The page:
FRESNO -- Republican gubernatorial candidate Meg Whitman will seek to regain momentum in a debate scheduled for Saturday -- the second between Whitman and Democrat Jerry Brown.

The debate at California State University, Fresno is being hosted by Spanish-language network Univision and targets a Hispanic audience.

It follows on the heels of a tumultuous week for Whitman, in which she was confronted with allegations she knowingly had an illegal immigrant housekeeper for nine years.

Whitman maintains she did not know the immigration status of Nicky Diaz Santillan. She says when Santillan confessed to being an illegal immigrant in June 2009, she was let go.

The housekeeper's attorney, Gloria Allred, says Whitman and her husband should have suspected the worker's status because of a Social Security Administration letter mailed to their home in 2003.

The billionaire former chief executive of eBay has worked hard to court independents and Hispanics.

Her efforts have included Spanish-language radio and television ads. She took out spots during 15 games of the World Cup, as well as billboards and bus-stop posters.

Hispanics comprise 37 percent of the state's 38.6 million people and are expected to account for about 15 percent of voters on Nov. 2, according to a recent Field Poll.

Hispanic voters are crucial to the campaign of any Republican running in a state in which Democrats hold a 13.4 percentage point edge among registered voters.

She has focused a large share of her campaign account on the Central Valley, which has been hit hard by the recession and is filled with communities where unemployment affects a quarter of the population or more.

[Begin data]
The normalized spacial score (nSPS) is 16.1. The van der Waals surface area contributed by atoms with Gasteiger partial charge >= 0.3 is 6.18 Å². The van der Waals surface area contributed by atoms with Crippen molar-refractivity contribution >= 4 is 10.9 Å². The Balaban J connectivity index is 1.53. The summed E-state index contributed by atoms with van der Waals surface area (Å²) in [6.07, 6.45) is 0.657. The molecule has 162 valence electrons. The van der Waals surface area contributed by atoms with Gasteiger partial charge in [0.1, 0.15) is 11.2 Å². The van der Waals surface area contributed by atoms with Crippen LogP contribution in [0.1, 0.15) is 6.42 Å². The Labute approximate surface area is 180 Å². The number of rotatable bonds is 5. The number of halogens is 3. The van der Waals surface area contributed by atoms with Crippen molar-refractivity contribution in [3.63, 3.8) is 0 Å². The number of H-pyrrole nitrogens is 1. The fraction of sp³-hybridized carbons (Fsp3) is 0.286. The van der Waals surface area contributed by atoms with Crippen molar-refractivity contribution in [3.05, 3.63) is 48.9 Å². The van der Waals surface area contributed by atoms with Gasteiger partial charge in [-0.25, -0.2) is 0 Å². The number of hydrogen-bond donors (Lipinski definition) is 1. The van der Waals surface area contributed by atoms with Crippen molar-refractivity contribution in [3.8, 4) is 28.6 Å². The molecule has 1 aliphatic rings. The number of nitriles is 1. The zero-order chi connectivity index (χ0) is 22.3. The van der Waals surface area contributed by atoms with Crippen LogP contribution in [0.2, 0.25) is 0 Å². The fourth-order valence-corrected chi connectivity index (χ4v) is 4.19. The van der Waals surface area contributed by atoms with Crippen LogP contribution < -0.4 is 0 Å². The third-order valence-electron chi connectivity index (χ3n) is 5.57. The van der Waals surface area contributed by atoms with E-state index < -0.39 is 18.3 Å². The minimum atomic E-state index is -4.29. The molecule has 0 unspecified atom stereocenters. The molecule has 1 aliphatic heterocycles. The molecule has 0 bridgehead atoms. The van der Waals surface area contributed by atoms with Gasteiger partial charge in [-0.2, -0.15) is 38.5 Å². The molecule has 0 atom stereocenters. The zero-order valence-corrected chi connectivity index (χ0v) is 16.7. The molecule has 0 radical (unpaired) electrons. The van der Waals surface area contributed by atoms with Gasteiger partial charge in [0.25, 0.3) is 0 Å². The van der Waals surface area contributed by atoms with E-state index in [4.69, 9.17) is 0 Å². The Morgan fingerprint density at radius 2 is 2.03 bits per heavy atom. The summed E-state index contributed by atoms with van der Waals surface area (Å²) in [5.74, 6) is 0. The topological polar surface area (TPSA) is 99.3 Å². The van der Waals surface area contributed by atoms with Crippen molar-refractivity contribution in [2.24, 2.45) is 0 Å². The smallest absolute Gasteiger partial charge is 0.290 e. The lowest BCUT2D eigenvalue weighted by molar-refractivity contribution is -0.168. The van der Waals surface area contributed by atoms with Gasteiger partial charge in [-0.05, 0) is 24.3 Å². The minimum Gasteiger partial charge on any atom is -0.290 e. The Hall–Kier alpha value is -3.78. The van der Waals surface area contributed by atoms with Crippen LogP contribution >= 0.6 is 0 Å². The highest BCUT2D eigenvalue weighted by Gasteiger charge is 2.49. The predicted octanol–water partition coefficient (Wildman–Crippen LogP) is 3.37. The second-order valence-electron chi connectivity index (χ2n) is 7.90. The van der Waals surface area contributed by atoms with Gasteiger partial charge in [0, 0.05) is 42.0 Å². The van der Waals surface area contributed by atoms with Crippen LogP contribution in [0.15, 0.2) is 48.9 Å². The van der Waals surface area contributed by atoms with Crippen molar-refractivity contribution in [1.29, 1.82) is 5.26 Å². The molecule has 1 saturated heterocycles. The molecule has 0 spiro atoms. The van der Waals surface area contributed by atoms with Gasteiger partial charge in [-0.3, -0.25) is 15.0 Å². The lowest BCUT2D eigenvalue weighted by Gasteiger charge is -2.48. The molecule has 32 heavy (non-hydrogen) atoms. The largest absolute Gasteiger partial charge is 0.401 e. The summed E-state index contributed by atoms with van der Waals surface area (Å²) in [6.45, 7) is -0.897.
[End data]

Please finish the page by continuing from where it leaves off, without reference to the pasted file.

Immigration issues are expected to play a big role in Saturday's debate.

Job creation, education and water supply issues will also take center stage. Those issues are major concerns for Central Valley residents.

The first debate between Whitman and Brown was at the University of California, Davis on Tuesday.

The candidates talked only briefly about immigration. Whitman said California and other states need to stop luring illegal workers with jobs.

The housekeeper allegations against Whitman surfaced the next day.

A Public Policy Institute of California poll released this week showed Brown with only a slight lead over Whitman among Hispanic voters, but the survey was taken before the housekeeper controversy began dominating the race.

Brown and his supporters also are actively courting Hispanic voters.

The state's largest public employee union, the Service Employees International Union, is launching an ad campaign coinciding with Saturday's debate.

It will try to keep the housekeeper controversy fresh in the minds of Hispanic voters.

The $5 million Spanish-language media campaign accuses Whitman of saying one thing in her Spanish-language campaign ads and another when she speaks in English.